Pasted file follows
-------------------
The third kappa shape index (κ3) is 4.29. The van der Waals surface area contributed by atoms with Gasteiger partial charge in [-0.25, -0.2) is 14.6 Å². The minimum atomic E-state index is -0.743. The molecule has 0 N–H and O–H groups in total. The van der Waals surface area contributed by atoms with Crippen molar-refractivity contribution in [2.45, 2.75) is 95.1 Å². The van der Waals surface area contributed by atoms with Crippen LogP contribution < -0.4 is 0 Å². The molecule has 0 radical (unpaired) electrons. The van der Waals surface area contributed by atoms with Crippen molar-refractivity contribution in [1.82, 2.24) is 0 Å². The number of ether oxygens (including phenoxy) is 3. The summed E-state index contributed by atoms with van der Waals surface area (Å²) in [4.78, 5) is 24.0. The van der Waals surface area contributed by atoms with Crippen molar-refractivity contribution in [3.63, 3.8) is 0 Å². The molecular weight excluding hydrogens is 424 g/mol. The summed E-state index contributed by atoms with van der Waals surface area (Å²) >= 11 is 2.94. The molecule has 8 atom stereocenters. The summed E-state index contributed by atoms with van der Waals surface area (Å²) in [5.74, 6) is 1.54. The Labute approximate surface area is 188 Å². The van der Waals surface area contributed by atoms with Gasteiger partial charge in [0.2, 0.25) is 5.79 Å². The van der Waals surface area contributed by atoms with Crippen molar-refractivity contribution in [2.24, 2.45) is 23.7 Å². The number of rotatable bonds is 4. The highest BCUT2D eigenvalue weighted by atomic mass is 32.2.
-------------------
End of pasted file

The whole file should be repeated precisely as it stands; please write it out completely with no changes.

The third kappa shape index (κ3) is 4.29. The van der Waals surface area contributed by atoms with Gasteiger partial charge in [-0.25, -0.2) is 14.6 Å². The minimum atomic E-state index is -0.743. The molecule has 0 N–H and O–H groups in total. The van der Waals surface area contributed by atoms with Crippen molar-refractivity contribution in [2.45, 2.75) is 95.1 Å². The van der Waals surface area contributed by atoms with Crippen LogP contribution < -0.4 is 0 Å². The molecule has 0 radical (unpaired) electrons. The van der Waals surface area contributed by atoms with Crippen molar-refractivity contribution in [1.82, 2.24) is 0 Å². The number of ether oxygens (including phenoxy) is 3. The summed E-state index contributed by atoms with van der Waals surface area (Å²) in [4.78, 5) is 24.0. The van der Waals surface area contributed by atoms with Crippen molar-refractivity contribution in [3.63, 3.8) is 0 Å². The molecular weight excluding hydrogens is 424 g/mol. The summed E-state index contributed by atoms with van der Waals surface area (Å²) >= 11 is 2.94. The molecule has 8 atom stereocenters. The summed E-state index contributed by atoms with van der Waals surface area (Å²) in [5.74, 6) is 1.54. The Labute approximate surface area is 188 Å². The van der Waals surface area contributed by atoms with Gasteiger partial charge in [0.2, 0.25) is 5.79 Å². The van der Waals surface area contributed by atoms with Crippen molar-refractivity contribution in [2.24, 2.45) is 23.7 Å². The number of rotatable bonds is 4. The highest BCUT2D eigenvalue weighted by atomic mass is 32.2.